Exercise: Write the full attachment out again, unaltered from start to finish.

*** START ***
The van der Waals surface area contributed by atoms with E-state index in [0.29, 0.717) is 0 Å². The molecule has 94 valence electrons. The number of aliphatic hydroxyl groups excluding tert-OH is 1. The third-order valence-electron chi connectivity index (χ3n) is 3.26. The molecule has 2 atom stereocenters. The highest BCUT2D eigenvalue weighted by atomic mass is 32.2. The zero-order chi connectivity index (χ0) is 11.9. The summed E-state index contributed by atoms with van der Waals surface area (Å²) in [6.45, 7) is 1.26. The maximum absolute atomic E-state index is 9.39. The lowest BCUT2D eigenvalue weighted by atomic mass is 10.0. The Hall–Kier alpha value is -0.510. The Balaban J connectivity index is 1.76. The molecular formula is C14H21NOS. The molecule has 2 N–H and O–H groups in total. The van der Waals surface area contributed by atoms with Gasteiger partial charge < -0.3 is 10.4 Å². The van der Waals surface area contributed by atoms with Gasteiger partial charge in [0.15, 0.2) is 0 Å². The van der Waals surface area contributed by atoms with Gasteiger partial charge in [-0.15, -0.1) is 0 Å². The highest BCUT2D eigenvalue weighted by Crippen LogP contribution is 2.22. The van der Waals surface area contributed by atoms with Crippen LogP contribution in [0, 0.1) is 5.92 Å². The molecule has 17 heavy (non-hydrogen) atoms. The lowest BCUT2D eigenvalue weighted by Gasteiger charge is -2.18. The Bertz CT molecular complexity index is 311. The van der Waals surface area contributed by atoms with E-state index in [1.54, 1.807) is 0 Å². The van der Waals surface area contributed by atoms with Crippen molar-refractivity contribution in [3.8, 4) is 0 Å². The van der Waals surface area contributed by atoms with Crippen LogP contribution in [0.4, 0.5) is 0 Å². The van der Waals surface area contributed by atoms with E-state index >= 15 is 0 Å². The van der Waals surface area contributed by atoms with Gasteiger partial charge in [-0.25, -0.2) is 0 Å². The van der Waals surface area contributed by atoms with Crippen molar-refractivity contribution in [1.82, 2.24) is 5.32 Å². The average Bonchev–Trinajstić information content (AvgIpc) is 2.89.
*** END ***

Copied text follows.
The van der Waals surface area contributed by atoms with E-state index in [0.29, 0.717) is 0 Å². The molecule has 94 valence electrons. The number of aliphatic hydroxyl groups excluding tert-OH is 1. The third-order valence-electron chi connectivity index (χ3n) is 3.26. The molecule has 2 atom stereocenters. The highest BCUT2D eigenvalue weighted by atomic mass is 32.2. The zero-order chi connectivity index (χ0) is 11.9. The summed E-state index contributed by atoms with van der Waals surface area (Å²) in [6.45, 7) is 1.26. The maximum absolute atomic E-state index is 9.39. The lowest BCUT2D eigenvalue weighted by atomic mass is 10.0. The Hall–Kier alpha value is -0.510. The Balaban J connectivity index is 1.76. The molecular formula is C14H21NOS. The molecule has 2 N–H and O–H groups in total. The van der Waals surface area contributed by atoms with Gasteiger partial charge < -0.3 is 10.4 Å². The van der Waals surface area contributed by atoms with Gasteiger partial charge in [0.15, 0.2) is 0 Å². The van der Waals surface area contributed by atoms with Gasteiger partial charge in [-0.15, -0.1) is 0 Å². The highest BCUT2D eigenvalue weighted by Crippen LogP contribution is 2.22. The van der Waals surface area contributed by atoms with Crippen LogP contribution in [0, 0.1) is 5.92 Å². The molecule has 17 heavy (non-hydrogen) atoms. The lowest BCUT2D eigenvalue weighted by Gasteiger charge is -2.18. The Bertz CT molecular complexity index is 311. The van der Waals surface area contributed by atoms with E-state index in [1.54, 1.807) is 0 Å². The van der Waals surface area contributed by atoms with Crippen molar-refractivity contribution in [3.8, 4) is 0 Å². The van der Waals surface area contributed by atoms with Crippen LogP contribution in [0.4, 0.5) is 0 Å². The van der Waals surface area contributed by atoms with E-state index >= 15 is 0 Å². The van der Waals surface area contributed by atoms with Gasteiger partial charge in [-0.25, -0.2) is 0 Å². The van der Waals surface area contributed by atoms with Crippen molar-refractivity contribution in [1.82, 2.24) is 5.32 Å². The average Bonchev–Trinajstić information content (AvgIpc) is 2.89.